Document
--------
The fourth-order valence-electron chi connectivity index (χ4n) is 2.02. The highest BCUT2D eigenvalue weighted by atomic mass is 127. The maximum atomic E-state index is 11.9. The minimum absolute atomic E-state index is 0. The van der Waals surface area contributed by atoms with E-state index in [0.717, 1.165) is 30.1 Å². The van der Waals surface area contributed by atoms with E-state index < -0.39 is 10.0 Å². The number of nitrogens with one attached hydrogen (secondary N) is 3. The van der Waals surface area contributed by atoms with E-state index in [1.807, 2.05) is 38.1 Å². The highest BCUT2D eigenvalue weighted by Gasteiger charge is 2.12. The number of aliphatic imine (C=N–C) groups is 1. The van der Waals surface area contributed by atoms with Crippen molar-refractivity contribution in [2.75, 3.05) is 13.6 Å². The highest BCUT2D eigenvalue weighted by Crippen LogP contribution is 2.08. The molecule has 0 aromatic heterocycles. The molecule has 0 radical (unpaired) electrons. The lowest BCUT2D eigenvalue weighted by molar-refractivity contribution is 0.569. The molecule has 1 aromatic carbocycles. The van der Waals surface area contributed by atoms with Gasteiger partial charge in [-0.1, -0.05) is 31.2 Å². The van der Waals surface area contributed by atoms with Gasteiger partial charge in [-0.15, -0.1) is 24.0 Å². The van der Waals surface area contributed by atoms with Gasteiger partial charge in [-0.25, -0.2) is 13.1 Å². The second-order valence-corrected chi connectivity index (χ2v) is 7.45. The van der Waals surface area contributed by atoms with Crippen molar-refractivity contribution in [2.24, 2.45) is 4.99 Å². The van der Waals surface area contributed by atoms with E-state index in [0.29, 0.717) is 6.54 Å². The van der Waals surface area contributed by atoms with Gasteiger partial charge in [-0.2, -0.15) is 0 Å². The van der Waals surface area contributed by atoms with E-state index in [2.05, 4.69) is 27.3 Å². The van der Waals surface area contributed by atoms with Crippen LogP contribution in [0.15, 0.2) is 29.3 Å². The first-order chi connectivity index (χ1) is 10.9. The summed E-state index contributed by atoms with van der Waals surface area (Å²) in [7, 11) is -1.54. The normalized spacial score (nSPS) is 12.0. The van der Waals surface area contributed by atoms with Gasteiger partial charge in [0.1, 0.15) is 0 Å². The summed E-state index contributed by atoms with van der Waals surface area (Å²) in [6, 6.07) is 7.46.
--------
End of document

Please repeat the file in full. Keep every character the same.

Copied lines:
The fourth-order valence-electron chi connectivity index (χ4n) is 2.02. The highest BCUT2D eigenvalue weighted by atomic mass is 127. The maximum atomic E-state index is 11.9. The minimum absolute atomic E-state index is 0. The van der Waals surface area contributed by atoms with E-state index in [0.717, 1.165) is 30.1 Å². The van der Waals surface area contributed by atoms with E-state index < -0.39 is 10.0 Å². The number of nitrogens with one attached hydrogen (secondary N) is 3. The van der Waals surface area contributed by atoms with E-state index in [1.807, 2.05) is 38.1 Å². The highest BCUT2D eigenvalue weighted by Gasteiger charge is 2.12. The number of aliphatic imine (C=N–C) groups is 1. The van der Waals surface area contributed by atoms with Crippen molar-refractivity contribution in [2.75, 3.05) is 13.6 Å². The highest BCUT2D eigenvalue weighted by Crippen LogP contribution is 2.08. The molecule has 0 aromatic heterocycles. The molecule has 0 radical (unpaired) electrons. The lowest BCUT2D eigenvalue weighted by molar-refractivity contribution is 0.569. The molecule has 1 aromatic carbocycles. The van der Waals surface area contributed by atoms with Gasteiger partial charge in [-0.1, -0.05) is 31.2 Å². The van der Waals surface area contributed by atoms with Gasteiger partial charge in [-0.15, -0.1) is 24.0 Å². The van der Waals surface area contributed by atoms with Gasteiger partial charge in [-0.25, -0.2) is 13.1 Å². The second-order valence-corrected chi connectivity index (χ2v) is 7.45. The van der Waals surface area contributed by atoms with Crippen molar-refractivity contribution in [2.24, 2.45) is 4.99 Å². The van der Waals surface area contributed by atoms with E-state index in [0.29, 0.717) is 6.54 Å². The van der Waals surface area contributed by atoms with Gasteiger partial charge in [-0.2, -0.15) is 0 Å². The van der Waals surface area contributed by atoms with E-state index in [2.05, 4.69) is 27.3 Å². The van der Waals surface area contributed by atoms with Crippen LogP contribution in [0.15, 0.2) is 29.3 Å². The first-order chi connectivity index (χ1) is 10.9. The summed E-state index contributed by atoms with van der Waals surface area (Å²) in [7, 11) is -1.54. The normalized spacial score (nSPS) is 12.0. The van der Waals surface area contributed by atoms with Gasteiger partial charge in [0.1, 0.15) is 0 Å². The summed E-state index contributed by atoms with van der Waals surface area (Å²) in [6, 6.07) is 7.46.